Hospice can be a wonderful and meaningful career if you make a good decision about who to work for. Here are some tips that I can offer you as a CHPN (Certified Hospice and Palliative Nurse):
Hospice is not a lifestyle.
If there's no such thing as "work-life balance", no boundaries (and if you're "shamed" for having boundaries), look elsewhere! What these kind of hospices want are "co-dependent" nurses, meaning nurses that are looking for an identity and a life purpose in addition to a rewarding career, and all for a small salary (with no pay for OT or on-call visits in the middle of the night) who are willing to make hospice their "lifestyle". Any hospices that demands these things of their nurses is exploiting nurses, plain and simple.
Hospice is not a religious calling.
You will hear some nurses talking about hospice as if it were a call to sainthood. It's not. It requires deep compassion, excellent and sensitive communication skills, and staying up-to-date with cutting-edge knowledge and skills related to topics such as pain management, etc. Every hospice has a chaplain for spiritual needs. Utilize them.
Hospice is a profession.
A professional job provides appropriate compensation and consideration of their workers as human beings that have a life outside of work (I know those ideas may be somewhat blurry in the current recession).Those of us working in hospice are very dedicated to what we do; but no job, especially one that requires working with the terminally ill and their families, should require endless hours of work. No job should require working until 11 PM to complete an unplanned admission, and then going out alone to attend a few deaths in the middle of the night (for zero pay), and then having to show up for work at 8 AM for another over-full day. That guarantees burnout. A hospice nurse job should require 40 hours, case closed (no pun intended!). Hospices need nurses around the clock, so let them hire nurses for different shifts, like facilities do. And for different positions. Case managers should not be doing admissions. Being called in the middle of a workday (or, heaven forbid, at the end of one!) to go and "do an admission" -- a process that takes at least 4 hours, if all the planets and traffic patterns are aligned, but usually 6 by the time all is said and done -- can require working well into the night!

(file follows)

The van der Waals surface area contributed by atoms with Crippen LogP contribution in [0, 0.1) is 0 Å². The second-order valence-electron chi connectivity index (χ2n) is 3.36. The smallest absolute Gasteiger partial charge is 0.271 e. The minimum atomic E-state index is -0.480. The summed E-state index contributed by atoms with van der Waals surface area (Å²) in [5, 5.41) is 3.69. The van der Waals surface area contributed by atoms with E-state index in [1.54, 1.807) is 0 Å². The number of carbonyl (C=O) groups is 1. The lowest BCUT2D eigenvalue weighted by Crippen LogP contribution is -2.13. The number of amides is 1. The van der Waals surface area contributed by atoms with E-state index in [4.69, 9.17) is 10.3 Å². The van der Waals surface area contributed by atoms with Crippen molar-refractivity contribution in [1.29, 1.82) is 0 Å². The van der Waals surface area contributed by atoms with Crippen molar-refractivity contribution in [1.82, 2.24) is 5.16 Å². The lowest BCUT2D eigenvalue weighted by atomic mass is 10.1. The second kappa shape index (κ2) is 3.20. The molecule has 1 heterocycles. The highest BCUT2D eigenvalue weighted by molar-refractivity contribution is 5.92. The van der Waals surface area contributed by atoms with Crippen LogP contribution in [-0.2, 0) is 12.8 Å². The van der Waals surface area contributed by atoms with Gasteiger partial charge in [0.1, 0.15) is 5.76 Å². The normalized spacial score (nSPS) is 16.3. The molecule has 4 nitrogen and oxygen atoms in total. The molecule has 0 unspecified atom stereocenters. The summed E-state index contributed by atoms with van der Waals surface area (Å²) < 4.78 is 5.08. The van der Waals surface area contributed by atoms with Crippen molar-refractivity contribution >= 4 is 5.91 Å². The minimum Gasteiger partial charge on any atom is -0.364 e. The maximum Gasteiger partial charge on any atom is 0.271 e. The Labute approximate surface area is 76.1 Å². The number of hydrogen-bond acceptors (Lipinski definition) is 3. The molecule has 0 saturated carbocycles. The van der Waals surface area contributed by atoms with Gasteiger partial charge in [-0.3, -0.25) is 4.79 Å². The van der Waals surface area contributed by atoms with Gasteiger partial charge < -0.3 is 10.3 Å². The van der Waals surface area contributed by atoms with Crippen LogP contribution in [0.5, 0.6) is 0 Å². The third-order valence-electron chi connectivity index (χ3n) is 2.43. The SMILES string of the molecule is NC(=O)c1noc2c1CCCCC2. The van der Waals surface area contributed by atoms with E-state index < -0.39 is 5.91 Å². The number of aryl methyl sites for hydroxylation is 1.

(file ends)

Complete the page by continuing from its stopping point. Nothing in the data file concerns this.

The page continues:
There ARE hospices that do not exploit nurses; they have case managers / on-call nurses / admissions nurses.
That is the only kind of hospice your should work for. And until that's the only kind of hospice any nurse will work for, we'll have exploitation, burnt-out nurses, and high turnover.
Hospice nurse managers keep their jobs by containing costs, so as long as they have a supply of nurses willing to work innumerable hours (and for an unfair salary), they'll perpetuate it.
Good Luck. By all means, work for hospice; it is a more-than-worthwhile cause; but remember, you're a healthcare professional, not a martyr. Don't sacrifice your health and peace of mind like I and many others have done!